Too often, evangelicals get caught up in the question of who is in and who is out. It would sometimes seem that that is the primary pasttime of the Evangelical Theological Society (or at least one of its favorite diversions), as the row over Francis Beckwith this past month has made plain.

I was reading this morning from a letter by Andrew Goddard from Fulcrum, part of a dialogue between Andrew Goddard and Giles Goddard on the issues facing Anglicanism today. And he speaks insightfully about these streams of tradition, and how evangelicals should view them:

"I am an evangelical by conviction through commitment to such matters as the supreme authority of Scripture, the centrality of the cross and Christ's atoning death, the priority of mission including evangelism and the call for conversion. I am an Anglican by conviction not only because I see those central evangelical marks as central to Anglicanism. It is also because, as an evangelical Christian seeking to be faithful to Scripture, the church is also important and I am aware those evangelical emphases on their own can and have led to some evangelicals losing sight of this and other important aspects of Christian belief and discipleship.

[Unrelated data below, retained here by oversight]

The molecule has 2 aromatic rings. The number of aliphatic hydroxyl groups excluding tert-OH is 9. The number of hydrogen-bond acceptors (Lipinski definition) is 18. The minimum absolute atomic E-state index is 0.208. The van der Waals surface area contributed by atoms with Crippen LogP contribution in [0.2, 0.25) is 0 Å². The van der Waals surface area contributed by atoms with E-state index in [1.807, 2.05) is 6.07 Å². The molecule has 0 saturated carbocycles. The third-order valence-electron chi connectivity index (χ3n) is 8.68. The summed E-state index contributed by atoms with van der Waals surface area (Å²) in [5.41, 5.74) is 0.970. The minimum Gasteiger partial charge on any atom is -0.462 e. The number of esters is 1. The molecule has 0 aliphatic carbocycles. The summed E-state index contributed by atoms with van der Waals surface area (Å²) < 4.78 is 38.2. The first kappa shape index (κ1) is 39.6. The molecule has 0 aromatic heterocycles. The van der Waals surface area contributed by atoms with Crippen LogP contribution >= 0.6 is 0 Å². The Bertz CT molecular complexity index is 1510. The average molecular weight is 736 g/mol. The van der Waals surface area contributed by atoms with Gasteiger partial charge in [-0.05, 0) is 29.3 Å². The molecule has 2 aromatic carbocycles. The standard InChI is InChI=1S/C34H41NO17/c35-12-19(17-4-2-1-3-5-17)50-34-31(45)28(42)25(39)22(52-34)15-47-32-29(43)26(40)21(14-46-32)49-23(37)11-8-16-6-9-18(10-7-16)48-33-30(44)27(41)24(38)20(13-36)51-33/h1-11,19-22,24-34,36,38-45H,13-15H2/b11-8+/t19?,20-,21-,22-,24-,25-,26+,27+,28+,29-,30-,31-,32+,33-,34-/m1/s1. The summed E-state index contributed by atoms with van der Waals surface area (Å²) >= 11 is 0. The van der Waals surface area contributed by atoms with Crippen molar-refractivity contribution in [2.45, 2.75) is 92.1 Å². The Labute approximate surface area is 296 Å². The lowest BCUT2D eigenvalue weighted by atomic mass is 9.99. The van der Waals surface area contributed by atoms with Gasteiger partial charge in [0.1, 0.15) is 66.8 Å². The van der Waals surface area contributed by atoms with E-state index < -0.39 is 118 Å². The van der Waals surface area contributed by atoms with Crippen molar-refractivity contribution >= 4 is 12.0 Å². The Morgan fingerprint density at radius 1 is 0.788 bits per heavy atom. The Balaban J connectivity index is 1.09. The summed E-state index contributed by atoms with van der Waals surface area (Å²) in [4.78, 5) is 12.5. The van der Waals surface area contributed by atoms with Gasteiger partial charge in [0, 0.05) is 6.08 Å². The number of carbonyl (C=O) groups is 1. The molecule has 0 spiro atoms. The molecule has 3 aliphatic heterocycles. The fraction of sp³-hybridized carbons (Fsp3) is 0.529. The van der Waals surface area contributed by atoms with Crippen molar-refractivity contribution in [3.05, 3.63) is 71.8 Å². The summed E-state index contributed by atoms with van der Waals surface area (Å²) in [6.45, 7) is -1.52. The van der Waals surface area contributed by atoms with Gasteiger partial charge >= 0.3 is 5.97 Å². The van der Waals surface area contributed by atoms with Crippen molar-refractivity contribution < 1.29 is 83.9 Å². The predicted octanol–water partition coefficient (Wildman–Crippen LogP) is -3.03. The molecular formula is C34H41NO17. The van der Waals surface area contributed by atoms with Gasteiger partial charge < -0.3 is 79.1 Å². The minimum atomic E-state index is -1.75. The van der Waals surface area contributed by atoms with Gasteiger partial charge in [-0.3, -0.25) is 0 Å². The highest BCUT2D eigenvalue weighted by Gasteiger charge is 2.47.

"Anglicans from a 'catholic' tradition remind me of the importance of the whole church and Christian tradition (not least for reading of Scripture) and the need to set my evangelical emphases in the context of worship and relate Word to sacrament. 'Liberals' remind me I need to be open to new insights and developments, to question received wisdom and not (in Archbishop Rowan's words) 'close down unexpected questions too quickly'. They also (as you note through reference to human rights) have a passion for justice and require me to take seriously the social, political and intellectual contexts of both Scripture and our contemporary mission field.

"To be honest I think all of these are also part of evangelicalism at its best but as evangelicalism is - like all human traditions - rarely at its best I'm grateful to be in an Anglican Communion where other traditions can often more faithfully bear witness to these features of following Jesus."

Well put.

May 19, 2007

Bible Translations and Inclusive Language

Bible translation is tough work, I'm sure. And it is impossible to understate how important it is. The Bible was written in Hebrew and Greek, but the vast majority of us only see it in translation, and very frequently, only in one translation. So how do you translate something across millenia and across huge cultural boundaries? There are a number of different strategies, from wooden and literal to "dynamic equivalence" (going thought by thought more than word by word, like the NIV) to modern-language paraphrases that border on not being "translations" at all. And each of these has merit. But I think the first think that is important to notice is that it is important to understand how the translation you consult works, and to be in the habit of checking various translations during study.